I’ve been thinking a lot about what constitutes success recently and how we define our own personal success. Last week, I saw a talk by former Olympic swimmer Elka Graham. One thing she mentioned was that for many of us, we believe being busy means being successful.
Busy = successful?
Back when I was a full-timer working in the city, it definitely felt that way. My friends and I would dress up in high heels and often had new clothes. We would do long hours in the office and meet up for after work drinks after a ‘crazy busy’ day. It didn’t really matter what we were actually doing, but the fact we were ‘busy’ implied that we were successful. I’m not saying these things make you successful, but they help make you ‘feel’ successful.
These days, I’ve left the city rat-race to work as a freelancer. There are no heels (hand me those ugg boots) and I spend 80% of my time in an old pair of leggings. I still occasionally indulge in an after-work drink however my ‘bar’ is now sitting in the backyard with my hubby! I’ve actively tried to ditch the idea of being busy to feel successful.
A change of pace
However, this change in pace has forced me to redefine my version of success. When I started freelancing, I gave myself an earnings goal and month after month, I hit and exceeded it. I can’t deny that seeing those numbers creep up was a great incentive to go out and get more work. I felt really successful.
The last few weeks I’ve been doing an online SEO course. Although there are about 3-4 hours of learnings each week, it’s the actions that are really taking up my time. It’s the kind of course where you need to put in the extra to really benefit from it.
As a result, I’ve redeveloped my website from scratch including learning about self-managed hosting and WordPress development. I’m written my USP and worked on some boring business things that I really should have done when I first started my business. I’ve been going through those course actions methodically and trying new technical tools to understand it all. It’s been a massive month for business and self-development.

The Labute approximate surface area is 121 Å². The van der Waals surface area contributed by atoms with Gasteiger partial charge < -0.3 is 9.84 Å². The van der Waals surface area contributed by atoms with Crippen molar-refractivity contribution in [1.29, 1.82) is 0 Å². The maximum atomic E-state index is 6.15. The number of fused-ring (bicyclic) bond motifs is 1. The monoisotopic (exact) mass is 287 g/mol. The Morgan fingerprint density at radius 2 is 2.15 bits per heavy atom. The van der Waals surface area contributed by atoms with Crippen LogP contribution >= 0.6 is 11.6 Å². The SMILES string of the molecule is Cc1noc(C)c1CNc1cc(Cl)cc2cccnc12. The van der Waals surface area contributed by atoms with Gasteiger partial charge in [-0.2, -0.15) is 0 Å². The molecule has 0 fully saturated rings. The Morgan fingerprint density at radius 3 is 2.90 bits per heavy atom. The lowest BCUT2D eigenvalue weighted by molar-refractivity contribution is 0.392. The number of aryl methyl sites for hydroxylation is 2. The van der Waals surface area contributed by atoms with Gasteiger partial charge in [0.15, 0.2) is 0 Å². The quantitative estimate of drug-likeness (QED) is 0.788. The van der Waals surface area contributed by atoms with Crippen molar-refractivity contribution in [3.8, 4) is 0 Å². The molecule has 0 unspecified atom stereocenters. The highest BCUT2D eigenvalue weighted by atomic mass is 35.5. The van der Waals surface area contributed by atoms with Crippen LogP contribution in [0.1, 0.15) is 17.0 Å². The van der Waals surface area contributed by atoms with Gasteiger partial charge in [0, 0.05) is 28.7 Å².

However, I’ve looked at my balance sheet and the numbers haven’t been creeping up as quickly as they did last year. Learning costs money as a sole trader and all this business development has come at a cost to my earnings. I have had a few regular clients that I have been working on so I’m still hitting my targets. However, all my extra time is going on my own website development and learning instead of pitching and writing.
What does success even mean?
As a result, I’ve felt a bit conflicted. Although I’m feeling invigorated by all that I’ve achieved, I don’t feel particularly successful. I’ve realised that I need to measure my success on more than just what I earn. My motivation to be a freelancer wasn’t ever about money. It was about extending myself, learning new things and achieving work-life balance.
When I think about it that way, then I feel like the past month has been hugely successful and I should feel that way. In the work-life balance column, my daughter is thriving in preschool (somewhere I could never send her to if I worked regular hours). She’s so excited that there is an event during work hours next week that I can attend with her.
In the learnings column, my business will see a direct benefit from this period of education. Plus I feel so excited about getting my brain active and out of its comfort zone. My personal success is going to have a flow-on effect for my clients and I look forward to seeing what I can achieve for them in the months and years to come.
Hmmm, it’s Friday, maybe we should open up that backyard bar for a well-deserved drink?! Cheers to your success, in whatever its form!
Like what I write? Get in touch!
Other blogs I’ve written: